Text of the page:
From Library Journal
Stallman is known internationally as the creator of the GNU operating system and cofounder of the Free Software Foundation. In this collection, he provides an accessible guide to the philosophy that inspired his cause. Stallman also takes a critical look at how businesses abuse copyright law and patents as they apply to computer software applications. He explains how these actions damage our society and encroach on our freedoms. Part 1, "The GNU Project and the Free Software Foundation," offers a historical perspective, as well as an introduction, to the philosophy of free software (i.e., free as in "free speech, not free beer"). Part 2, "Copyrights, Copylefts and Patents," explores the legal aspects of free software, laying out the mission of the free software movement and discussing its long-term goals. Part 3, "Creating a Free Society," focuses on the importance of free software in our society and presents helpful examples. Part 4 comprises licenses that developers will find useful in making the programs they create accessible to the widest possible audience, as free software that can be redistributed and changed legally under the terms presented. The text gives more insight into Stallman's thought processes than does Sam Williams's biography, Free As in Freedom, a complementary work that relies more on interviews with Stallman and his associates. This important collection by a software visionary is recommended for larger public and academic libraries. Joe J. Accardi, Harper Coll. Lib., Palatine, IL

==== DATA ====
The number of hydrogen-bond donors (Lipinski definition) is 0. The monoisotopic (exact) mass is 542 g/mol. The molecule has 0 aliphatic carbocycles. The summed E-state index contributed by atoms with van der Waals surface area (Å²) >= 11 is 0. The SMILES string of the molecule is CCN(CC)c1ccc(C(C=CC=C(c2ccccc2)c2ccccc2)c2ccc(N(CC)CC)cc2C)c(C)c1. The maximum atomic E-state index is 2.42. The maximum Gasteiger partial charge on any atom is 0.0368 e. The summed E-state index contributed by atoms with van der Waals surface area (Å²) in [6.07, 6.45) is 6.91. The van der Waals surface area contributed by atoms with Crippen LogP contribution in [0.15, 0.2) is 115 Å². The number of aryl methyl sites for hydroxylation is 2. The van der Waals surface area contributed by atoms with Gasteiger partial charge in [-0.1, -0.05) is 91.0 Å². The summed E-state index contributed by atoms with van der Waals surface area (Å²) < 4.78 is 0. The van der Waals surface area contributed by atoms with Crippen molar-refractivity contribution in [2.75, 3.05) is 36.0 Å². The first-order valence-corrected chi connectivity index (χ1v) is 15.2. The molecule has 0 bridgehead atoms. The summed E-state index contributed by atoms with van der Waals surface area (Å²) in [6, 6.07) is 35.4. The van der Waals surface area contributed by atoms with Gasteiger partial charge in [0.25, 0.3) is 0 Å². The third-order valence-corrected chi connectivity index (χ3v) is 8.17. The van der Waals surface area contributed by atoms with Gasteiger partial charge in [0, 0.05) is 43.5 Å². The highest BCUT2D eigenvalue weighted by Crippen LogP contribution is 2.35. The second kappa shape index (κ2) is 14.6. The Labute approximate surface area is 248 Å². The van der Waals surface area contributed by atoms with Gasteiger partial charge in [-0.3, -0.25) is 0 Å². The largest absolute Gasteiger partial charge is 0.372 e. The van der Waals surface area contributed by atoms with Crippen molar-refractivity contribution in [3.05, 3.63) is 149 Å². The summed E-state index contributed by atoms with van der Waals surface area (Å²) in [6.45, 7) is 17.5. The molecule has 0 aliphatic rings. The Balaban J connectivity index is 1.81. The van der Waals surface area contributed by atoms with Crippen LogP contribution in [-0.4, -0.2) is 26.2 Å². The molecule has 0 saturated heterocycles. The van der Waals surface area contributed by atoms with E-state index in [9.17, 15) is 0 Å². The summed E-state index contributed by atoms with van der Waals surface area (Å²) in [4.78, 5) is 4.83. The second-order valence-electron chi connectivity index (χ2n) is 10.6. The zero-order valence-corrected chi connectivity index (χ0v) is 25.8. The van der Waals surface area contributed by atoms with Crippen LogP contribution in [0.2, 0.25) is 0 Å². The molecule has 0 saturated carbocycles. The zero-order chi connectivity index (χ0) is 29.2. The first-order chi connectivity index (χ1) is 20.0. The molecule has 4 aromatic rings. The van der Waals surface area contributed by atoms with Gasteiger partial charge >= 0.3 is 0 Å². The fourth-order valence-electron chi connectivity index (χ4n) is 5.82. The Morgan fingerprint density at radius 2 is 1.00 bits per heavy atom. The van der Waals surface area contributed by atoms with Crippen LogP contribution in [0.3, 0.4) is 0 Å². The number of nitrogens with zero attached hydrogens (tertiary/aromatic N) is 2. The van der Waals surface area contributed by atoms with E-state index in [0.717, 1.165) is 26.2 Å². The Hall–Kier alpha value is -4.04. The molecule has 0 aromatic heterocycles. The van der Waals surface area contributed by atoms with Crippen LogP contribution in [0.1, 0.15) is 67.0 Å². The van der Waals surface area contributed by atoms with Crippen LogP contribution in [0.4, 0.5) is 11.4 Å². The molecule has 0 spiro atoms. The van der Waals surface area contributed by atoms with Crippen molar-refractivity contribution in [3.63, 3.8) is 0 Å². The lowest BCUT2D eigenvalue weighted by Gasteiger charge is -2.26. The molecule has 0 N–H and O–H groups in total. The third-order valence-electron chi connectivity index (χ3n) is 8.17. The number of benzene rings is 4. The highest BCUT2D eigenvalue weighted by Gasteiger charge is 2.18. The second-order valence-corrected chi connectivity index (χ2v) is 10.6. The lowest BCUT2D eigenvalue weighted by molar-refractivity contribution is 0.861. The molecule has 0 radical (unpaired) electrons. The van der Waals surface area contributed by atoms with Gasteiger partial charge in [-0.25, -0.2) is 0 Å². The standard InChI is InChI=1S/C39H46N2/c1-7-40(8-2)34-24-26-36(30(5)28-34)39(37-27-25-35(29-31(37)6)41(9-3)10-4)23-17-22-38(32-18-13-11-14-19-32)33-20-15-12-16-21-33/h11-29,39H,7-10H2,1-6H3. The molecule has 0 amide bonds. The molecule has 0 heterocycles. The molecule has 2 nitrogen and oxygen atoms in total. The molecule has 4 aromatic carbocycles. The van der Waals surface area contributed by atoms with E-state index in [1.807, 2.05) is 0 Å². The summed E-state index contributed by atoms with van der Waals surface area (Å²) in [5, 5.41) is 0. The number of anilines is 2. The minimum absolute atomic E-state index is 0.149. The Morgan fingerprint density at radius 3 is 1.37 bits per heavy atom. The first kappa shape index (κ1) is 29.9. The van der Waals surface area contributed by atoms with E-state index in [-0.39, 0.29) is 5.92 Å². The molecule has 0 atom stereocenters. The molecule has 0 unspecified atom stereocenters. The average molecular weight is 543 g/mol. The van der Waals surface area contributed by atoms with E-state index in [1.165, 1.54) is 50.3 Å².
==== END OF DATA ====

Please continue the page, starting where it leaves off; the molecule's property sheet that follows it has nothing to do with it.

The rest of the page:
Copyright 2002 Reed Business Information, Inc.
"...this collection presents some of his fervent thoughts about the intersection of ethics, copyright law and computer science." -- Harvard Magazine, Sept-Oct 2002
See all Editorial Reviews
...this collection presents some of his fervent thoughts about the intersection of ethics, copyright law and computer science. -- Harvard Magazine, Sept-Oct 2002